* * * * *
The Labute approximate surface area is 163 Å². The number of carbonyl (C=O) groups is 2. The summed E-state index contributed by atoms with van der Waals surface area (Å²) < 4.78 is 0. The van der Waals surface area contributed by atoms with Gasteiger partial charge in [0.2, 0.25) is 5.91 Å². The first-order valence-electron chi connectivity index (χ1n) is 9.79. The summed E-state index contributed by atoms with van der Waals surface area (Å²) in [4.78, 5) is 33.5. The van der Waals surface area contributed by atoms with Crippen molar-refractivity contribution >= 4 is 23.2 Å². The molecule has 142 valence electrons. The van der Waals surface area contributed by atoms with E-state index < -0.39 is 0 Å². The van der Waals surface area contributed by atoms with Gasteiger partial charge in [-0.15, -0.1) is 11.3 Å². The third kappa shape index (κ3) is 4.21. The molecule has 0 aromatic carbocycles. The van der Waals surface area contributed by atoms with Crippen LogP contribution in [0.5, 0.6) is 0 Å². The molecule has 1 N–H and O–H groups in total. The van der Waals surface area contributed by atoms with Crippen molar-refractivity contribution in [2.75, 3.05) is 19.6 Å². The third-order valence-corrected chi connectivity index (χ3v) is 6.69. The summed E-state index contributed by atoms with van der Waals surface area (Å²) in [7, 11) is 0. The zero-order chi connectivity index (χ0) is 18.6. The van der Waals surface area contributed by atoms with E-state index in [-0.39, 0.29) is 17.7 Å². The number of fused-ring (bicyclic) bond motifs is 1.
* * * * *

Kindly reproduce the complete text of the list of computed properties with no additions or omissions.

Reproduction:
The Labute approximate surface area is 163 Å². The number of carbonyl (C=O) groups is 2. The summed E-state index contributed by atoms with van der Waals surface area (Å²) < 4.78 is 0. The van der Waals surface area contributed by atoms with Gasteiger partial charge in [0.2, 0.25) is 5.91 Å². The first-order valence-electron chi connectivity index (χ1n) is 9.79. The summed E-state index contributed by atoms with van der Waals surface area (Å²) in [4.78, 5) is 33.5. The van der Waals surface area contributed by atoms with Crippen molar-refractivity contribution >= 4 is 23.2 Å². The molecule has 142 valence electrons. The van der Waals surface area contributed by atoms with E-state index < -0.39 is 0 Å². The van der Waals surface area contributed by atoms with Gasteiger partial charge in [-0.15, -0.1) is 11.3 Å². The third kappa shape index (κ3) is 4.21. The molecule has 0 aromatic carbocycles. The van der Waals surface area contributed by atoms with Crippen LogP contribution in [0.5, 0.6) is 0 Å². The molecule has 1 N–H and O–H groups in total. The van der Waals surface area contributed by atoms with Crippen molar-refractivity contribution in [2.75, 3.05) is 19.6 Å². The third-order valence-corrected chi connectivity index (χ3v) is 6.69. The summed E-state index contributed by atoms with van der Waals surface area (Å²) in [7, 11) is 0. The zero-order chi connectivity index (χ0) is 18.6. The van der Waals surface area contributed by atoms with E-state index in [-0.39, 0.29) is 17.7 Å². The number of fused-ring (bicyclic) bond motifs is 1.